The Doctors: Summer Water Safety
Fun in the sun throughout the summer often means spending a day around water. Whether you’re riding waves by the ocean, relaxing on the beach, or spending a day on the boat, it’s easy to take simple safety precautions. Find out about Lifeguard Beach Safety, CPR training, and Life Jacket Safety.
The Drs: Lifeguard Beach Safety
You’ve probably seen lifeguards working on the beach (or at least in Baywatch). But The Doctors got Los Angeles County lifeguard Mike Murphy to share some beach safety advice.
- Ask about flags. Lifeguards use a flag system to designate safe vs unsafe swimming areas and water conditions.
- Avoid rip currents. Swimmers might seek out areas with calm waves. But despite its appearances, this can actually be a sign of dangerous rip currents and deep water.
- Boogie board with fins and a leash. Fins help you move through the water, while the leash keeps you from losing your board.
- Ask a lifeguard or call 911 in an emergency. Lifeguards often have basic medical training.
The Doctors: Life Jacket Safety
What about taking your boat out on the lake or river in the summertime? “The #1 thing that you need to do to protect yourself and your kids is get a proper fitting life jacket,” Dr Travis Stork said.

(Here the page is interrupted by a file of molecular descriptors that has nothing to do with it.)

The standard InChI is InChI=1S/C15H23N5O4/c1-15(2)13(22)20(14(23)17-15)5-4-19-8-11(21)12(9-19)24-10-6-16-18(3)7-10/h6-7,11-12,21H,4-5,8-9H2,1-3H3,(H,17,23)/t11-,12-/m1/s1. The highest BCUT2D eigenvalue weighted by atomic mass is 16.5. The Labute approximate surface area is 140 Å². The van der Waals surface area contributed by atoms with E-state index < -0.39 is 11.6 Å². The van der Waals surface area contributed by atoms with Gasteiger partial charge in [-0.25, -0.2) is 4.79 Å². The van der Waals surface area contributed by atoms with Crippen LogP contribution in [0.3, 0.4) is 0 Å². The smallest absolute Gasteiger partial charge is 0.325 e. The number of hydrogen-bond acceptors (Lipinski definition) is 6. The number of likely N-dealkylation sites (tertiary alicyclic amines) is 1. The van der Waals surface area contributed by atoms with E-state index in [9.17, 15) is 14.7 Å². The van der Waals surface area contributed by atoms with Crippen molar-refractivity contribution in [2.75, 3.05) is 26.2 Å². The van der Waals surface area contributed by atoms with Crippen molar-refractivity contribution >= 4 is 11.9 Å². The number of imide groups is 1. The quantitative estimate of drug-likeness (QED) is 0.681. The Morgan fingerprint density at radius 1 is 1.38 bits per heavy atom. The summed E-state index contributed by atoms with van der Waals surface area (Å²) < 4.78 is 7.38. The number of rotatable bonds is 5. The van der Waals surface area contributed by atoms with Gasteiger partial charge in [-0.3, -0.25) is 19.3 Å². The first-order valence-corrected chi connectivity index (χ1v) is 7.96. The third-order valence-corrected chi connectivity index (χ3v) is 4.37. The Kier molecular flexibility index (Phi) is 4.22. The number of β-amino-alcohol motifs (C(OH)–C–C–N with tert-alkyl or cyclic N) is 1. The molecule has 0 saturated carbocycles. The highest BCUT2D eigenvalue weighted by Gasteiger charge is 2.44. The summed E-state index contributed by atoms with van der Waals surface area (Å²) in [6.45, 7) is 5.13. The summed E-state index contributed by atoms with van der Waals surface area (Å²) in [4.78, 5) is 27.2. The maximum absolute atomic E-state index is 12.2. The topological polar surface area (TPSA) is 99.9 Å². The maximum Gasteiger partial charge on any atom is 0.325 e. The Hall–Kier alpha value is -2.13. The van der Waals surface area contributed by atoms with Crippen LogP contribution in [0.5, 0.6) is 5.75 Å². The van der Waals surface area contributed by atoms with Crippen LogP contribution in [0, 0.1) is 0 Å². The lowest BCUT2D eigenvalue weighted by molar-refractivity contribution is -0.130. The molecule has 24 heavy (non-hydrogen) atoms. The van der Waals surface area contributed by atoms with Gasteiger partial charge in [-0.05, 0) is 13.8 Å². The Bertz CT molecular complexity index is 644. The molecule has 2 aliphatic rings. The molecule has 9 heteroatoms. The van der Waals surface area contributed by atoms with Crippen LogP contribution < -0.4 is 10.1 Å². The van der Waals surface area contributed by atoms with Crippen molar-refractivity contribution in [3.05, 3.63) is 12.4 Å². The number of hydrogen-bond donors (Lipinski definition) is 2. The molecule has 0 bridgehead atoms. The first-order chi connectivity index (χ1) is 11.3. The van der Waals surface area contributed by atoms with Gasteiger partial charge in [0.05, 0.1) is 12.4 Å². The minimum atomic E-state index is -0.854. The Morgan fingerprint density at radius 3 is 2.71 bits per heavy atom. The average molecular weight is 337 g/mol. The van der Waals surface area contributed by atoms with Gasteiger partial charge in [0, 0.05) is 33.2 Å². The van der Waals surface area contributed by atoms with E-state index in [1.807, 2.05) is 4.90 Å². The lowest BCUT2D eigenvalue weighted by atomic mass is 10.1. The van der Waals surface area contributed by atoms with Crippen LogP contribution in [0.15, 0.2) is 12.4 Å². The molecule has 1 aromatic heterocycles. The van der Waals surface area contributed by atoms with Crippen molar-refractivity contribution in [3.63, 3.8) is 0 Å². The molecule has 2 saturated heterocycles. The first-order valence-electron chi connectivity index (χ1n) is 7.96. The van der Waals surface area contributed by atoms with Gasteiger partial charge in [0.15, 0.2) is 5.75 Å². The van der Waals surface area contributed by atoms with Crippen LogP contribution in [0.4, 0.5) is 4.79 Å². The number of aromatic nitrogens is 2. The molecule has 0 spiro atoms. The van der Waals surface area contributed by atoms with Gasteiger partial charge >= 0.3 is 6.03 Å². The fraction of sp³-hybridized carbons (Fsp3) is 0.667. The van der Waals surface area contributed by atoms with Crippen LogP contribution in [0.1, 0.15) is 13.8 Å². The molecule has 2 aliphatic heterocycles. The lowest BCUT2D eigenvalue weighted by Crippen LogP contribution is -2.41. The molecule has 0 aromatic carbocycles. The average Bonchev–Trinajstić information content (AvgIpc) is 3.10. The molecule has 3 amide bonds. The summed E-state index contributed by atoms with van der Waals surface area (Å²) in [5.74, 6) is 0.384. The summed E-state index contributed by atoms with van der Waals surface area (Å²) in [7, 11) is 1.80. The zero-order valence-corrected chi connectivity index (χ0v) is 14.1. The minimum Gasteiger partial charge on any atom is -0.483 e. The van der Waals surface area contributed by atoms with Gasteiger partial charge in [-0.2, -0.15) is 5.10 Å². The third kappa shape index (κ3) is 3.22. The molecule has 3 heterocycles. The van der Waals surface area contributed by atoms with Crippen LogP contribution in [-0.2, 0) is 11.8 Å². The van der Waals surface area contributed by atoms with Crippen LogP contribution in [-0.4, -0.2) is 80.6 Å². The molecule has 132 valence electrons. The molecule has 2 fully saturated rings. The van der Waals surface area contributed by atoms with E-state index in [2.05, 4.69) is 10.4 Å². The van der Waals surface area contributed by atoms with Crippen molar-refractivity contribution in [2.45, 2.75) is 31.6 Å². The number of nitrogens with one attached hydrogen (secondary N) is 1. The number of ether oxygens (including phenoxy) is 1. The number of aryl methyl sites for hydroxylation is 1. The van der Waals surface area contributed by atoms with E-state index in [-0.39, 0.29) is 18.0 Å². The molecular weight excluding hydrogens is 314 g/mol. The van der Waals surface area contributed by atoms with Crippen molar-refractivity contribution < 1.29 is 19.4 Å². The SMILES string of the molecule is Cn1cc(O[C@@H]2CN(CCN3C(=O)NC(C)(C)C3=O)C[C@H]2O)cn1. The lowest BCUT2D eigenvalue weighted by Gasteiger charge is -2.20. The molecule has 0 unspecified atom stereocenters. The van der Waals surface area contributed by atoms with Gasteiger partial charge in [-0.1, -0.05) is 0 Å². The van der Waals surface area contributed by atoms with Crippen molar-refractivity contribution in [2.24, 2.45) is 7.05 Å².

He showed how to look for a Coast Guard certification approval in the life jacket. Life Jackets aren’t one size fits all, so be sure to try it on before you buy it. He said whitewater could rip you out of an ill-fitting life jacket. Be sure to help kids put life jackets on.
Dr Jim Sears said kids life jackets tend to have weight range guidelines, as well as leg straps to keep jackets in place. Pool toys such as noodles and arm floaties will not help you float in a water emergency.
The Drs: Alcohol, Life Jackets & CPR Training
Many adult drownings turn out to be alcohol-related. Life Jackets become even more important if you have been enjoying a few beers during your afternoon on the water. A personal flotation device can save your life.
Dr Travis also recommended taking a few hours to get CPR certified, because you never know when that knowledge can help save a life. Check with your local Red Cross chapter or community center for information on CPR training classes.